Moved to Churchill in 2010 and took myself, including the combo. Fitted the lock to my front door (didn't think it was constructive to fit to the neighbors… they would have complained anyway as I knew the combination). Bugger them!

Wallowed through the annals of time and many tradies were revelling in the "Y" access, and one day I found this Samsung digital lock in Bunnings… 
telling you the door is open/closed. DOH! As if I'm gonna walk through a closed door (when I'm sober). It also comes with one of these magnetic keychain dongles 
that you can attach to that keychain, you now don't carry around as you have the combination lock… who invents these things?
The beauty of these digital locks are,
  1. Digit entry sequence is enforced adding greater security for key set-ups with few numbers. Digits can also be repeated as with the manual, you push the button once and it's set.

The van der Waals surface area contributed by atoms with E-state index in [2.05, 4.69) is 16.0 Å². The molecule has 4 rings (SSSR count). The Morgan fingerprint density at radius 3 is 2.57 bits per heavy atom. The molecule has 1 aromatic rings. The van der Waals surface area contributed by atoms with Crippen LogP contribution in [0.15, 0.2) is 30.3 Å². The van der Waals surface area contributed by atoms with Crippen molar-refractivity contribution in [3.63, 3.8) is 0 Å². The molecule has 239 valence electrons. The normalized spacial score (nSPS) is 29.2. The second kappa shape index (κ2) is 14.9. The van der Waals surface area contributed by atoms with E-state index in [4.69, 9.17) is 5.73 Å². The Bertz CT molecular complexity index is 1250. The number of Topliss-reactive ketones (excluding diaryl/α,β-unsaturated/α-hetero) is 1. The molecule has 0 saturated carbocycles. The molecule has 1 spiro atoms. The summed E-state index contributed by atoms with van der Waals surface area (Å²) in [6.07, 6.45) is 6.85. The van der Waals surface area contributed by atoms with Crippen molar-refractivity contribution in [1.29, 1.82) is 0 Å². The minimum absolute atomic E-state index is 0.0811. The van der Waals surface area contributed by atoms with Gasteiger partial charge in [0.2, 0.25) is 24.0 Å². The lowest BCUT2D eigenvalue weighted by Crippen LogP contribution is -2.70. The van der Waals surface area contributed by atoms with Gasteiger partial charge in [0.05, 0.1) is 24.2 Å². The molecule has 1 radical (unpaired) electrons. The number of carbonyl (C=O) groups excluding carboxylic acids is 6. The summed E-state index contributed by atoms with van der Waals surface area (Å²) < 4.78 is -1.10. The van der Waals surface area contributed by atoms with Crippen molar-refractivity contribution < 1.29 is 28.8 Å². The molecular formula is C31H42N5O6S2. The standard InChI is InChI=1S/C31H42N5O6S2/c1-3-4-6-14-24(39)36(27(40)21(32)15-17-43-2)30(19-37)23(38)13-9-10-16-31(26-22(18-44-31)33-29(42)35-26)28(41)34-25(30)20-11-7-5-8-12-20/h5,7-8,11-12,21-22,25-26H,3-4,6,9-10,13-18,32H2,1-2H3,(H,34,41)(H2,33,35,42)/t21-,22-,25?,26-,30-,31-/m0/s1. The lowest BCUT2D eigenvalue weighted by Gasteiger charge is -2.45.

2. Can have many different combinations.
  3. Card entry for those memory blocking adventures, upon staggering home.
  4. If you are stupid, you can still choose to use a key. 
  5. The keypad lights up and is clearly legible in the dark.

What I have found that when it comes to tradies (or any temporary foreign access) I use their mobile number as their entry code and delete it after the job is done.
Not that I'm overly security conscious, affectively I have 5 different access points (with internal/external and some double locks) to the house with security doors over some… that adds up to 18 keyed alike locks… If a dodgy tradie decided to copy a loaned key, that'd be 18 new tumblers at $25 each +inconvenience I'd have to replace. I've done this elsewhere in the past, but then I only had 2 locks to consider.
You may notice that there is still a manual combination lock above the digital on the front door…